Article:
But, instead of such principles as these occupying people's minds now-a-days, it is, "How many wives have you, Mr. Young? Oh, I do want to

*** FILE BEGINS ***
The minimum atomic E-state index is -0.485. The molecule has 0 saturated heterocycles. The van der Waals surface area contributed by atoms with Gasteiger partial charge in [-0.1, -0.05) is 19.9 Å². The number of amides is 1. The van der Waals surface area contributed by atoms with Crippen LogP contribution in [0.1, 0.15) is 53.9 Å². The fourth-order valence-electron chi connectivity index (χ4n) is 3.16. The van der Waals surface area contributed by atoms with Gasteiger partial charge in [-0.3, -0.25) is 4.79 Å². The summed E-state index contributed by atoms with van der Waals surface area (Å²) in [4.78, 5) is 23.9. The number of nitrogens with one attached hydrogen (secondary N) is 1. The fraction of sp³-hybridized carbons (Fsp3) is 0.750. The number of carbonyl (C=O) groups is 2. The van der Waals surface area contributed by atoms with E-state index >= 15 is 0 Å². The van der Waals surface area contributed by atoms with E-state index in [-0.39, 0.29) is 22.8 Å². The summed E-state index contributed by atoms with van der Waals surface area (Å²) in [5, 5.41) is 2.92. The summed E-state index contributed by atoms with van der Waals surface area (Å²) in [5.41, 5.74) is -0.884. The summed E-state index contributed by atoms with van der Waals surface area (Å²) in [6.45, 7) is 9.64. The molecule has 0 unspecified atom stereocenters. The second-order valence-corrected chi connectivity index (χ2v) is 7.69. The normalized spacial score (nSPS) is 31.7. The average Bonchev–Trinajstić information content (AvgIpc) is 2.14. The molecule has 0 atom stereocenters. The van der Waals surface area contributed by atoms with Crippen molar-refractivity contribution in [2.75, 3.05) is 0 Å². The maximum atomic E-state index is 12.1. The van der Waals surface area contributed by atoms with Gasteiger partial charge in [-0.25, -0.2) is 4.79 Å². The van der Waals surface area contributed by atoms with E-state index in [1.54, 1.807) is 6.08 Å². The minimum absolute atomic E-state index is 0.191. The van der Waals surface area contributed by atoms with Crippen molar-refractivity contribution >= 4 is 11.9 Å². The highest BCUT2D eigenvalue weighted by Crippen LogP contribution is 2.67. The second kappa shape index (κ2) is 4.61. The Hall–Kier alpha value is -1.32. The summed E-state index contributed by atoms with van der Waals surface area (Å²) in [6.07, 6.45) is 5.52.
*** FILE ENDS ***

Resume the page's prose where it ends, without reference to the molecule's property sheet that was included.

ask Mr. Young how many wives he has." Ladies who come into my office very frequently say, "I wonder if it would hurt his feelings if I were to ask him how many wives he has?" Let me say to all creation that I would as lief they should ask me that question as any other; but I would rather see them anxious to learn about the Gospel. Having wives is a secondary consideration; it is within the pale of duty, and consequently, it is all right. But to preach the Gospel, save the children of men, build up the kingdom of God, produce righteousness in the midst of the people; govern and control ourselves and our families and all we have influence over; make us of one heart and one mind; to clear the world from wickedness—this fighting and slaying, this mischievous spirit now so general, and to subdue and drive it from the face of the earth, and to usher in and establish the reign of universal peace, is our business, no matter how many wives a man has got, that makes no difference here or there. I want to say, and I wish you to publish it, that I would as soon be asked how many wives I have got as any other question, just as soon; but I would rather see something else in their minds, instead of all the time thinking "How many wives have you; or I wonder whom he slept with last night." I can tell those who are curious on this point. I slept with all that slept, and we slept on one universal bed—the bosom of our mother earth, and we slept together. "Did you have anybody in bed with you?" "Yes." "Who was it?" It was my wife, it was not your wife, nor your daughter nor sister, unless she was my wife, and that too legally. I can say that to all creation, and every honest man can say the same; but it is not all who are professed Christians who can say it, and I will say, and I am sorry to say it, not all professed "Mormons" can say this. Live so that your heart is pure and holy, and if the Lord Almighty gives you a wife take good care of her, and do not be like many of our brethren. I heard a contention this morning between an old man and his family, I am ashamed to say it; as I said to the brethren, "It is bad enough to see young fools, but worse to see old fools." You only meet with a man occasionally who knows enough about human nature to govern his own family. Men, as a general thing, do not know the dispositions of their wives and children, nor how to govern and control them; and it is certainly a pretty close, intricate point. I have had some people ask me how I manage and control the people. I do it by telling them the truth and letting them do just as they have a mind to. I control my wives by telling them the truth and letting them do as they like. Will I quarrel with them? No, I will not. Some of them may have felt a little discouraged at this. I do not know, however, that they had a disposition to quarrel; if they have had, they are sick of it, for they have found out that they cannot raise the breeze. Devils, pigs, dogs and the brute creation quarrel. Do intelligent men quarrel? Yes, and men and women will quarrel, and sometimes they quarrel with their neighbours. I meet with some occasionally who need chastening, but as for quarrelling I do not think that I am guilty of it.